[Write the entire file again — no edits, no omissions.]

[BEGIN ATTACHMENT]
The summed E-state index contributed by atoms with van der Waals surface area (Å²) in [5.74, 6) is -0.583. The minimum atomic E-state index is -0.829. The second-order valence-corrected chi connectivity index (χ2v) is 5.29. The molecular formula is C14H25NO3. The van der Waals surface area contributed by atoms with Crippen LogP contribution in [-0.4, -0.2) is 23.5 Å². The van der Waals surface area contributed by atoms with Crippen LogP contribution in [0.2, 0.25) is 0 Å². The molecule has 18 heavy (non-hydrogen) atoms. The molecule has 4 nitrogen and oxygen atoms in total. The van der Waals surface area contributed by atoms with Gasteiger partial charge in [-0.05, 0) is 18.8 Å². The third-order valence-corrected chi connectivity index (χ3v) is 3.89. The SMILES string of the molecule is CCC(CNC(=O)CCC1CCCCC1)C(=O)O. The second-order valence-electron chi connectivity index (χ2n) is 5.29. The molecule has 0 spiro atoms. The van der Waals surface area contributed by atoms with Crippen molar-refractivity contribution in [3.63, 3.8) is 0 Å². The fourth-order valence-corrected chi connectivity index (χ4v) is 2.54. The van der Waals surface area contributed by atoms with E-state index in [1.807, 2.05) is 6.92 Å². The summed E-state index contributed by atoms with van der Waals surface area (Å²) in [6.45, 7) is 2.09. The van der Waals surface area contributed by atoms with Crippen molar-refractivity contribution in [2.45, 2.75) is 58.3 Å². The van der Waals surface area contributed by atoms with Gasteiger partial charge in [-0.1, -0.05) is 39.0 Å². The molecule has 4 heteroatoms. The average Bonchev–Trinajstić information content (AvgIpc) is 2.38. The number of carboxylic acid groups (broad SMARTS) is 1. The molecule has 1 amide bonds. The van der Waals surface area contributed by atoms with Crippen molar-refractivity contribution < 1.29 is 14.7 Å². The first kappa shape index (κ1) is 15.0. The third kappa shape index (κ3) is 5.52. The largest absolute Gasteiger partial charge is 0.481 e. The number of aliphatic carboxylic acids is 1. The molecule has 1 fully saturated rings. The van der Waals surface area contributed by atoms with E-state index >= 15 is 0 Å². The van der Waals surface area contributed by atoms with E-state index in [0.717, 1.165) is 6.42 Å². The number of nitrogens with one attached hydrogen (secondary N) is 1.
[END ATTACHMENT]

The summed E-state index contributed by atoms with van der Waals surface area (Å²) in [5.74, 6) is -0.583. The minimum atomic E-state index is -0.829. The second-order valence-corrected chi connectivity index (χ2v) is 5.29. The molecular formula is C14H25NO3. The van der Waals surface area contributed by atoms with Crippen LogP contribution in [-0.4, -0.2) is 23.5 Å². The van der Waals surface area contributed by atoms with Crippen LogP contribution in [0.2, 0.25) is 0 Å². The molecule has 18 heavy (non-hydrogen) atoms. The molecule has 4 nitrogen and oxygen atoms in total. The van der Waals surface area contributed by atoms with Gasteiger partial charge in [-0.05, 0) is 18.8 Å². The third-order valence-corrected chi connectivity index (χ3v) is 3.89. The SMILES string of the molecule is CCC(CNC(=O)CCC1CCCCC1)C(=O)O. The second-order valence-electron chi connectivity index (χ2n) is 5.29. The molecule has 0 spiro atoms. The van der Waals surface area contributed by atoms with Crippen molar-refractivity contribution in [3.63, 3.8) is 0 Å². The fourth-order valence-corrected chi connectivity index (χ4v) is 2.54. The van der Waals surface area contributed by atoms with E-state index in [1.807, 2.05) is 6.92 Å². The summed E-state index contributed by atoms with van der Waals surface area (Å²) in [6.45, 7) is 2.09. The van der Waals surface area contributed by atoms with Crippen molar-refractivity contribution in [2.45, 2.75) is 58.3 Å². The van der Waals surface area contributed by atoms with Gasteiger partial charge in [-0.1, -0.05) is 39.0 Å². The molecule has 4 heteroatoms. The average Bonchev–Trinajstić information content (AvgIpc) is 2.38. The number of carboxylic acid groups (broad SMARTS) is 1. The molecule has 1 amide bonds. The van der Waals surface area contributed by atoms with Crippen molar-refractivity contribution < 1.29 is 14.7 Å². The first kappa shape index (κ1) is 15.0. The third kappa shape index (κ3) is 5.52. The largest absolute Gasteiger partial charge is 0.481 e. The number of aliphatic carboxylic acids is 1. The molecule has 1 fully saturated rings. The van der Waals surface area contributed by atoms with E-state index >= 15 is 0 Å². The van der Waals surface area contributed by atoms with E-state index in [0.717, 1.165) is 6.42 Å². The number of nitrogens with one attached hydrogen (secondary N) is 1.